June 2, 2006

Homelessness is not a condition all can easily avoid in America

Mike is 40 years old. He has a gentle, intelligent face; strong, capable hands; he speaks very softly. He usually won’t look you straight in the eye. He looks just a little away when he talks to you.

Mike’s been living in Hyde Park for six years. He’s spent lots of nights in the gazebo on 55th Street; now and again he’s put up at a shelter downtown. In winter the gazebo must be freezing, and then even the shelter’s no shelter: people fight there, get drunk, steal, beat you up. You have to pay to get there, and you have to pay to get in. And you’re out on the street again the next morning.

Mike’s one of Hyde Park’s homeless. He grew up on the South Side, in Jackson Park. He was an only child. His father died in ’90; his mother passed away in a nursing home three months ago. When he mentions his father, his voice sometimes catches. Even after he became homeless he was still in touch with his mother “on and off.”

All in all, it seems that Mike loved his parents; that things were all right for him growing up, that the reason he’s homeless is anything but clear, and that the fact he’s homeless has been anything but inevitable.

And, from what Mike says, it seems like things really were all right, at least for a while. But then things changed. He’d been living in Hyde Park, working in sales and customer service for Market U.S.A. when, in ’93, he contracted H.I.V. In November of that year, he left Hyde Park, moving into subsidized housing in Oak Park. He worked for another eight years, struggling to pay the medical bills and to keep working despite how sick he was. In 2001 he got laid off for missing too many hours of work. Since then, he’s been on the street.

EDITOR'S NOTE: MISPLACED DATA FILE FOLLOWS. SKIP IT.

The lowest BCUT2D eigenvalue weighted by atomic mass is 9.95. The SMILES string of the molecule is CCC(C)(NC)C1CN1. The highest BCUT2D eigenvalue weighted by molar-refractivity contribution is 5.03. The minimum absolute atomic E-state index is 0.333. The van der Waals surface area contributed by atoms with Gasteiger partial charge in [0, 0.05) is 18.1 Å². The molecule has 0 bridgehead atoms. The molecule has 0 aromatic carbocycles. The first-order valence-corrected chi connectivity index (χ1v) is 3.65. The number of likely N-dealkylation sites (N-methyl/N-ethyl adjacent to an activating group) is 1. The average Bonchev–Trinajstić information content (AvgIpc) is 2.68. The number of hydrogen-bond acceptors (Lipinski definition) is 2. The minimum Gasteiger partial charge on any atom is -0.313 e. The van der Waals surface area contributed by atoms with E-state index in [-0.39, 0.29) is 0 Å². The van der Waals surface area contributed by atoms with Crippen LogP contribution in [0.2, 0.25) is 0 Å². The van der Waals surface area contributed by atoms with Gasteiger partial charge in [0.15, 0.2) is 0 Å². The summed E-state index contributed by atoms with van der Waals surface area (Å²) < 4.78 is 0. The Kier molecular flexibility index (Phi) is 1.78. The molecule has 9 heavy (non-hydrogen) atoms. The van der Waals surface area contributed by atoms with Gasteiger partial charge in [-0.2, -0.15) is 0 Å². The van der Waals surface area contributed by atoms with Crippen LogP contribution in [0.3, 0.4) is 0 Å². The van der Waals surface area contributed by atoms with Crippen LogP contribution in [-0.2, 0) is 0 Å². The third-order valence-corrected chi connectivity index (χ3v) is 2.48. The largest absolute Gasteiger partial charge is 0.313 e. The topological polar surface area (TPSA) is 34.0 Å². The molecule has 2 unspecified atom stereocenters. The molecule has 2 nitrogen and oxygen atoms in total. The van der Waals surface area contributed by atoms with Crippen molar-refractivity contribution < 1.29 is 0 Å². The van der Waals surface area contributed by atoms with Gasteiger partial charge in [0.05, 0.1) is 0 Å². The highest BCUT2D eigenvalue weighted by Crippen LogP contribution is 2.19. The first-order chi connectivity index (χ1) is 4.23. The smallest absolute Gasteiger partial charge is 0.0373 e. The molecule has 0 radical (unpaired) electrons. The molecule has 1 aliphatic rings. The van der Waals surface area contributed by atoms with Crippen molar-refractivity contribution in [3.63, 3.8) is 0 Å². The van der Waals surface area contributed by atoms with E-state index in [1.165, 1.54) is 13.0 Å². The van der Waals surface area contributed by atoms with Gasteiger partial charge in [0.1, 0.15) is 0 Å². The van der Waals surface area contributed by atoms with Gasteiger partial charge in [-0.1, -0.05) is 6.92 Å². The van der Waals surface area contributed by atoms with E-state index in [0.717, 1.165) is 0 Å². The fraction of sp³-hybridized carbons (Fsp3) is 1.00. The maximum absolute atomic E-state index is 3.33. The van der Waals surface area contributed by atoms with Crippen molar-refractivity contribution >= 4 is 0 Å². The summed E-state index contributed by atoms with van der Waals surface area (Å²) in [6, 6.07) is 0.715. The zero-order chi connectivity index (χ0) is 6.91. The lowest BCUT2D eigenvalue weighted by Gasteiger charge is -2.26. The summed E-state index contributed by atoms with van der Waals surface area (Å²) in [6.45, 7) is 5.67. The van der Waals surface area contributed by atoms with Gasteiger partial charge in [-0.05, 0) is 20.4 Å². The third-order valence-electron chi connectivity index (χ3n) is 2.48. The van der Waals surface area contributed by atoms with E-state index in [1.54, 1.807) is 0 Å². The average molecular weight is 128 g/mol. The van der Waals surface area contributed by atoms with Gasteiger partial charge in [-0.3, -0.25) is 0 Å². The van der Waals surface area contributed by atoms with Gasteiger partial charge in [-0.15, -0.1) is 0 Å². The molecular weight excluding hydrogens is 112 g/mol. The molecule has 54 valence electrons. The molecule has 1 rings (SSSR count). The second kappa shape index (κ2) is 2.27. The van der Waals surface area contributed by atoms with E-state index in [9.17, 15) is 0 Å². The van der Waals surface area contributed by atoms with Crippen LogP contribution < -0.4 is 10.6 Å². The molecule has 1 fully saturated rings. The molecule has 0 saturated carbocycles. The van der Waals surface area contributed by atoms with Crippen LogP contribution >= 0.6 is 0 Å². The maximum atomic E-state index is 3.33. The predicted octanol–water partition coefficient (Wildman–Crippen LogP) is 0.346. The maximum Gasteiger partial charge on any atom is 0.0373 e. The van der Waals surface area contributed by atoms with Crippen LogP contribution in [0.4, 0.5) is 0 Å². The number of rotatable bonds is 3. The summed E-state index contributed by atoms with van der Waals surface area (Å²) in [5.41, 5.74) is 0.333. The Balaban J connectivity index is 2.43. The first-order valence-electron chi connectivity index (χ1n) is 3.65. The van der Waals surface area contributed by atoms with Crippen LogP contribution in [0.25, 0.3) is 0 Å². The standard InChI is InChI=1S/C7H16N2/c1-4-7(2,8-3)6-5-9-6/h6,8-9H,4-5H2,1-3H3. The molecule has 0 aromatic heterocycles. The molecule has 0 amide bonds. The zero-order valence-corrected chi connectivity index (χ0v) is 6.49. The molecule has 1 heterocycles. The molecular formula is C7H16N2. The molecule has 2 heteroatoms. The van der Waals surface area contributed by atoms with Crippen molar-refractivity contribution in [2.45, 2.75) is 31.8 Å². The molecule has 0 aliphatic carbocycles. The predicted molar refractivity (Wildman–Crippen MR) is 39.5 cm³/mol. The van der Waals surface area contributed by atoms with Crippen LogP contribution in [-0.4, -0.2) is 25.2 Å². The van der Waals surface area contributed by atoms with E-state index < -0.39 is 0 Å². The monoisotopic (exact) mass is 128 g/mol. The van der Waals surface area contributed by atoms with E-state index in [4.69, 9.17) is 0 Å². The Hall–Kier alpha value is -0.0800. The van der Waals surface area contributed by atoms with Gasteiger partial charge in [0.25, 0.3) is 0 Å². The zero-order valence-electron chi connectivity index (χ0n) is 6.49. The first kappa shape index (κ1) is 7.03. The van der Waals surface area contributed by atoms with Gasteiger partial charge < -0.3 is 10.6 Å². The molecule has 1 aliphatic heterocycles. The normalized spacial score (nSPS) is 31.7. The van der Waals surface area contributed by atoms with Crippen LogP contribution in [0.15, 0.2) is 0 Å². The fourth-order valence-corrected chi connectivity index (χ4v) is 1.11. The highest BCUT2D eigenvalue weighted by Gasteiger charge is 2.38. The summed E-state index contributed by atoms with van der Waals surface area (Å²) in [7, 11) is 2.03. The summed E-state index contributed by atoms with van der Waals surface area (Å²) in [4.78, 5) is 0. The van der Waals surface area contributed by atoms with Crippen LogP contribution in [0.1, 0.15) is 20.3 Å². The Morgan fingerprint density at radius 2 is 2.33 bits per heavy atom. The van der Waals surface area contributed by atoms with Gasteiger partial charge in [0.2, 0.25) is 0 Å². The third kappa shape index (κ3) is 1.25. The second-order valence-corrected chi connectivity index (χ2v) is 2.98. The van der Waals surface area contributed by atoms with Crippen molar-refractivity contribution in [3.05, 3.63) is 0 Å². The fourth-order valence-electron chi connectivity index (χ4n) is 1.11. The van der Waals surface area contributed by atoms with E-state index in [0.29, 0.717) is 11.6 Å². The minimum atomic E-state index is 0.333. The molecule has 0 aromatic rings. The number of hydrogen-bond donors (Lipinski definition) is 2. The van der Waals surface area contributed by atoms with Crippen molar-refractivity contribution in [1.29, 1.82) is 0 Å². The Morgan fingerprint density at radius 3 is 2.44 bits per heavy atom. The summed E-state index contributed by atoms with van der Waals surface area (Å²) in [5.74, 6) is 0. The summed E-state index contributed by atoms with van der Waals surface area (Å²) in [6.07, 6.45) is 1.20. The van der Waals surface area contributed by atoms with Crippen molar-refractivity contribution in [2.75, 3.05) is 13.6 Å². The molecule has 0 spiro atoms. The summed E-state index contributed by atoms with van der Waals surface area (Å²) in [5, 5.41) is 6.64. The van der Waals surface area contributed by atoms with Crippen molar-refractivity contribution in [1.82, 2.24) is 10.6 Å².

At a talk last week at the U of C sponsored by the organization The Giving Tree, Sammy, a spokesperson for the Chicago Coalition for the Homeless, mentioned that 30 percent of Chicago’s homeless have a drug addiction. This leaves 70 percent. Some of these might be women who’ve run away (with or without their children) from abusive domestic relationships; some might be men and women with severe psychological problems—post-traumatic stress disorder, psychosis or schizophrenia.

Mike has no drug addiction; he contracted H.I.V. by sex, not a needle. He’s neither psychotic nor schizophrenic. In a word, he was never “destined” to become homeless—not any more than anybody else—but he’s homeless. He got sick; he got laid off; he couldn’t pay the bills. It can happen to anyone.

Eight months ago Mike found out he has diabetes. For the past six weeks, he’s been trying to get a place for himself in a transitional living center, Hull House, in Evanston. This would be a big step. But the application process has been tough. He’s had to supply detailed medical records on demand—and every trip to the Cook County Hospital costs him. Most of the time now, he can’t pay for his medication, and so he’s sick. Finding a place to go to the bathroom when you’re living on the street is bad enough; finding a place to throw up is even worse.

When Mike sees you on the street and says, “Can you help me out,” or asks you for some money—to get the medication, he’ll often say—he means it. He’ll be straight with you; he’s had to be more straight with himself than most of us have. If things have been bad with him, you’ll see it in his face, and he’ll tell it. He’s not trying to get money to feed a drug habit; he’s trying to get money to get to Evanston, to get another chance. No one doesn’t deserve another chance, especially if they’re brave enough to really want it. For Mike and those homeless in Hyde Park who want it, we ought to keep our eyes, ears, and hearts open. It can happen to anyone.